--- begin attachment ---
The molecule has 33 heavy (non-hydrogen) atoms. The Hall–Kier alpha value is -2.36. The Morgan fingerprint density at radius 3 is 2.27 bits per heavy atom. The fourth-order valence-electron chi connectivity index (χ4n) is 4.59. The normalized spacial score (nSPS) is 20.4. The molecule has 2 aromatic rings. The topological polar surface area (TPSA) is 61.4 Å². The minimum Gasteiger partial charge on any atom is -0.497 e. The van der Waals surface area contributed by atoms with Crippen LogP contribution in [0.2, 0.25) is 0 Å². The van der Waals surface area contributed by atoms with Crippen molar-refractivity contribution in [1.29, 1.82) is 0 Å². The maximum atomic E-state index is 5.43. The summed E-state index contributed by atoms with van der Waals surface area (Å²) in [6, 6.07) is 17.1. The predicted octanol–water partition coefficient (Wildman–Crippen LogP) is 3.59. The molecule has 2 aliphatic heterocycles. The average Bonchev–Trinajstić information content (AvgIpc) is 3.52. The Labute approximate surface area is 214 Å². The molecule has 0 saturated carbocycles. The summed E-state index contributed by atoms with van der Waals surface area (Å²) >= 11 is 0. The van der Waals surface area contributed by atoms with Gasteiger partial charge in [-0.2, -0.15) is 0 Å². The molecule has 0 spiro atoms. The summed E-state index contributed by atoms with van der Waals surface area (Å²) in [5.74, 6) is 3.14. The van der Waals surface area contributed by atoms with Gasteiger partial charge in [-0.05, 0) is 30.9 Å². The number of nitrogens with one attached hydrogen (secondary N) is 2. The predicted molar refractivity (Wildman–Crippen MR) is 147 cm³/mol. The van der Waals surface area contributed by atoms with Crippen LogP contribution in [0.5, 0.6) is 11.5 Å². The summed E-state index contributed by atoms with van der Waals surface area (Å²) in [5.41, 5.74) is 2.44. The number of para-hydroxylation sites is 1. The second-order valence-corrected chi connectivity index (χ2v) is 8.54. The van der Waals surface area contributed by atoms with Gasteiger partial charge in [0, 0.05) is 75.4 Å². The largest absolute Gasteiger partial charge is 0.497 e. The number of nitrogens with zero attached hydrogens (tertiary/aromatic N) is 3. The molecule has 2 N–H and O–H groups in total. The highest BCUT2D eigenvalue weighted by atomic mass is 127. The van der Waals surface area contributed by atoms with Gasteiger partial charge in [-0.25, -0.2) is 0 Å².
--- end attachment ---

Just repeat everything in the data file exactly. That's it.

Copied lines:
The molecule has 33 heavy (non-hydrogen) atoms. The Hall–Kier alpha value is -2.36. The Morgan fingerprint density at radius 3 is 2.27 bits per heavy atom. The fourth-order valence-electron chi connectivity index (χ4n) is 4.59. The normalized spacial score (nSPS) is 20.4. The molecule has 2 aromatic rings. The topological polar surface area (TPSA) is 61.4 Å². The minimum Gasteiger partial charge on any atom is -0.497 e. The van der Waals surface area contributed by atoms with Crippen LogP contribution in [0.2, 0.25) is 0 Å². The van der Waals surface area contributed by atoms with Crippen molar-refractivity contribution in [1.29, 1.82) is 0 Å². The maximum atomic E-state index is 5.43. The summed E-state index contributed by atoms with van der Waals surface area (Å²) in [6, 6.07) is 17.1. The predicted octanol–water partition coefficient (Wildman–Crippen LogP) is 3.59. The molecule has 2 aliphatic heterocycles. The average Bonchev–Trinajstić information content (AvgIpc) is 3.52. The Labute approximate surface area is 214 Å². The molecule has 0 saturated carbocycles. The summed E-state index contributed by atoms with van der Waals surface area (Å²) >= 11 is 0. The van der Waals surface area contributed by atoms with Gasteiger partial charge in [-0.2, -0.15) is 0 Å². The molecule has 0 spiro atoms. The summed E-state index contributed by atoms with van der Waals surface area (Å²) in [5.74, 6) is 3.14. The van der Waals surface area contributed by atoms with Gasteiger partial charge in [-0.05, 0) is 30.9 Å². The number of nitrogens with one attached hydrogen (secondary N) is 2. The predicted molar refractivity (Wildman–Crippen MR) is 147 cm³/mol. The van der Waals surface area contributed by atoms with Crippen LogP contribution in [0.5, 0.6) is 11.5 Å². The summed E-state index contributed by atoms with van der Waals surface area (Å²) in [5.41, 5.74) is 2.44. The number of para-hydroxylation sites is 1. The second-order valence-corrected chi connectivity index (χ2v) is 8.54. The van der Waals surface area contributed by atoms with Gasteiger partial charge in [0, 0.05) is 75.4 Å². The largest absolute Gasteiger partial charge is 0.497 e. The number of nitrogens with zero attached hydrogens (tertiary/aromatic N) is 3. The molecule has 2 N–H and O–H groups in total. The highest BCUT2D eigenvalue weighted by atomic mass is 127. The van der Waals surface area contributed by atoms with Gasteiger partial charge in [-0.25, -0.2) is 0 Å².